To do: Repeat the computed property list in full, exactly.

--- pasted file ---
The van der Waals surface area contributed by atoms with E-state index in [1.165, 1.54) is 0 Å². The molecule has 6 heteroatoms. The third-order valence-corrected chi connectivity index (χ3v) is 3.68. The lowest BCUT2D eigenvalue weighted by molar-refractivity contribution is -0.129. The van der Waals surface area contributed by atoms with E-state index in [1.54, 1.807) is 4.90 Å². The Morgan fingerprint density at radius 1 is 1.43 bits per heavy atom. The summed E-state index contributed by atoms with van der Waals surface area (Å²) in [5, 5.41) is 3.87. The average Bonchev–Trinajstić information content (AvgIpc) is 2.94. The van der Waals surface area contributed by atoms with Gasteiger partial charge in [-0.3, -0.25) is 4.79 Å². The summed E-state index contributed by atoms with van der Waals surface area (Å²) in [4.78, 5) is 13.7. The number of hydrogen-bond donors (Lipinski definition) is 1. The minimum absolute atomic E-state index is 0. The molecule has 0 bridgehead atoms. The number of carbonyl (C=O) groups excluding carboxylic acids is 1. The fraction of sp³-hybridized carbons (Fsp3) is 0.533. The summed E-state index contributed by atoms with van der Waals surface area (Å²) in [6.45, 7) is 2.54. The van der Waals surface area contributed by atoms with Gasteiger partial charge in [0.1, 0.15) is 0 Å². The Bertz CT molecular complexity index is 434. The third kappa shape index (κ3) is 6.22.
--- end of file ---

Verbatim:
The van der Waals surface area contributed by atoms with E-state index in [1.165, 1.54) is 0 Å². The molecule has 6 heteroatoms. The third-order valence-corrected chi connectivity index (χ3v) is 3.68. The lowest BCUT2D eigenvalue weighted by molar-refractivity contribution is -0.129. The van der Waals surface area contributed by atoms with E-state index in [1.54, 1.807) is 4.90 Å². The Morgan fingerprint density at radius 1 is 1.43 bits per heavy atom. The summed E-state index contributed by atoms with van der Waals surface area (Å²) in [5, 5.41) is 3.87. The average Bonchev–Trinajstić information content (AvgIpc) is 2.94. The van der Waals surface area contributed by atoms with Gasteiger partial charge in [-0.3, -0.25) is 4.79 Å². The summed E-state index contributed by atoms with van der Waals surface area (Å²) in [4.78, 5) is 13.7. The number of hydrogen-bond donors (Lipinski definition) is 1. The minimum absolute atomic E-state index is 0. The molecule has 0 bridgehead atoms. The number of carbonyl (C=O) groups excluding carboxylic acids is 1. The fraction of sp³-hybridized carbons (Fsp3) is 0.533. The summed E-state index contributed by atoms with van der Waals surface area (Å²) in [6.45, 7) is 2.54. The van der Waals surface area contributed by atoms with Gasteiger partial charge in [0.1, 0.15) is 0 Å². The Bertz CT molecular complexity index is 434. The third kappa shape index (κ3) is 6.22.